So how much does a good gaming PC cost?
A good gaming PC will cost you around $1,000 to $1,500. In this budget, you’ll get a mid-tier PC that can run most modern games at 60fps on 1080p. Of course, depending on your budget and gaming requirements, you can upgrade the components over time to improve your gaming PC’s capability and performance. And that’s the best thing about a gaming PC. Let’s learn more!
What Constitutes a Gaming PC?
Here are the components that make a gaming PC:
● Processor (CPU): The processor is the gaming PC’s brain, responsible for running complex calculations. It handles game logic. CPU’s performance capabilities depend on its clock speed and core count. The two popular manufacturers of processors are Intel® and AMD®.
● Graphics Card (GPU): The GPU is the visual powerhouse of a gaming PC responsible for rendering graphics in both 2D and 3D. It is a companion processor to the CPU to calculate the Graphics more efficiently. The two popular GPU manufacturers are Nvidia® and AMD®.
● Motherboard: A motherboard is a circuit board of a gaming PC that connects all components and allows them to communicate with each other. The top motherboard manufacturers are ASUS, ASRock, Gigabyte, and MSI.
● Cooling equipment: Cooling equipment is an essential part of a gaming PC that keep components, especially CPU and GPU, from overheating during intensive computing processes. There are two options available to mitigate heat: air cooling and liquid cooling.
● Memory (RAM): The RAM is a short-term storage unit that temporarily stores data for quick access. It plays an integral role in processing games. Bigger RAM improves frame rates and maximizes system responsiveness for a seamless gaming experience.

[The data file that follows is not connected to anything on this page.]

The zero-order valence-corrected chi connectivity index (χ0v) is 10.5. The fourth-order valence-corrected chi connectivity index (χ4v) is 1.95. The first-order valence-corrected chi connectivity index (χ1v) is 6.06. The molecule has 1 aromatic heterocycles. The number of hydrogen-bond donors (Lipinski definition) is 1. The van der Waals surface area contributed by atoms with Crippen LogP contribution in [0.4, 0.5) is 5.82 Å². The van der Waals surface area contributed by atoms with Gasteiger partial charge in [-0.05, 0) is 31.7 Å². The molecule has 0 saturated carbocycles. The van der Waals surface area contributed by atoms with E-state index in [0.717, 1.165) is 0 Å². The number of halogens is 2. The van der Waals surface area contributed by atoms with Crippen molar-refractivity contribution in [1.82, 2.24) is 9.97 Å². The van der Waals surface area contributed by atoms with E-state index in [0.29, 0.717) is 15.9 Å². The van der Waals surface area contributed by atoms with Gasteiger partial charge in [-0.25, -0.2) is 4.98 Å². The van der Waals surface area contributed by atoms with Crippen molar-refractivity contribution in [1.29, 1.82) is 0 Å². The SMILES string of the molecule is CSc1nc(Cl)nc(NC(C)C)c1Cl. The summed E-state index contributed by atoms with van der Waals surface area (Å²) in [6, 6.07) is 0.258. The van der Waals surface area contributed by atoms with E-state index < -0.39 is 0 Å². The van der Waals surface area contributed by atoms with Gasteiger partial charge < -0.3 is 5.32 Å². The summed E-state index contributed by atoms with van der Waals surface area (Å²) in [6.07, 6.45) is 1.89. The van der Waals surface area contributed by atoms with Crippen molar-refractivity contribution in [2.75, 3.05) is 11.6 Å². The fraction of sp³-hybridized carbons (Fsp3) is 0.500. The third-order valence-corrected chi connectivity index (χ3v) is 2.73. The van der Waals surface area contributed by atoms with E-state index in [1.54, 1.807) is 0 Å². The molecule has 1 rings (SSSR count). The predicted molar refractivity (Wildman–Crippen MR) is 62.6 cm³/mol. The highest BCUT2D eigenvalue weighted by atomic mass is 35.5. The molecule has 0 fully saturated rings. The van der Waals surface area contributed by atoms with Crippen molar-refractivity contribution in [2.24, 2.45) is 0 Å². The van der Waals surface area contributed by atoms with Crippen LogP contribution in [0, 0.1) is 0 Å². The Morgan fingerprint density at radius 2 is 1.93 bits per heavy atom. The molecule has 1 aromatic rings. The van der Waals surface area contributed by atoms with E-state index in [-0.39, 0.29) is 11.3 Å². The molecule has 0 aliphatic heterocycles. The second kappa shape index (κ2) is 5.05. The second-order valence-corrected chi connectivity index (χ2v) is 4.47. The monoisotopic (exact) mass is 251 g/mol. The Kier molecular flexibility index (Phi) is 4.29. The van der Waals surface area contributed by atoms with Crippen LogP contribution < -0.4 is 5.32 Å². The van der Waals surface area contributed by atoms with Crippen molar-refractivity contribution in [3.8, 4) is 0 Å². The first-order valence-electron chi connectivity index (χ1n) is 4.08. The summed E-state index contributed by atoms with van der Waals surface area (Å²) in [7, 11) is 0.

● Storage: Storage is a fundamental component of a gaming PC that allows for preserving all types of data, such as documents, pictures, videos, game files, and raw data. Installing a fast solid-state drive (SSD) can minimize loading times and ensure smoother gameplay.
● Power Supply Unit (PSU): The PSU delivers stable power to your gaming PC components, including motherboard, CPU, GPU, memory, storage, and cooling system, as well as peripherals attached to your gaming PC.
● Gaming PC Case: A gaming PC case houses all the components of a gaming PC and protects everything inside from dust and other harmful elements.
In addition, you’ll require peripherals to enjoy gaming sessions on your computer. The must-have peripherals for PC gaming include monitor, keyboard, mouse, and headphones. You may also consider investing in a microphone, webcam, and VR set to take your gaming experience to the next level.
Should You Buy or Build Your First Gaming PC?
When delving into the realm of PC gaming for the first time, the most important decision you must make is whether to buy a pre-built gaming PC or build one. Well, it depends, given both options come with their own pros and cons.
Most people recommend first-time gamers buy pre-built gaming PCs as it’s more convenient and requires no technical expertise. The pre-built systems are created by professionals, so you are unlikely to encounter compatibility issues that require troubleshooting.
There are also fewer changes to come across CPU/GPU bottleneck issues, for instance, underperforming processors or graphics cards. As a result, you enjoy the optimal performance of your PC. Moreover, pre-built gaming PCs also come with a warranty that gives you added peace of mind.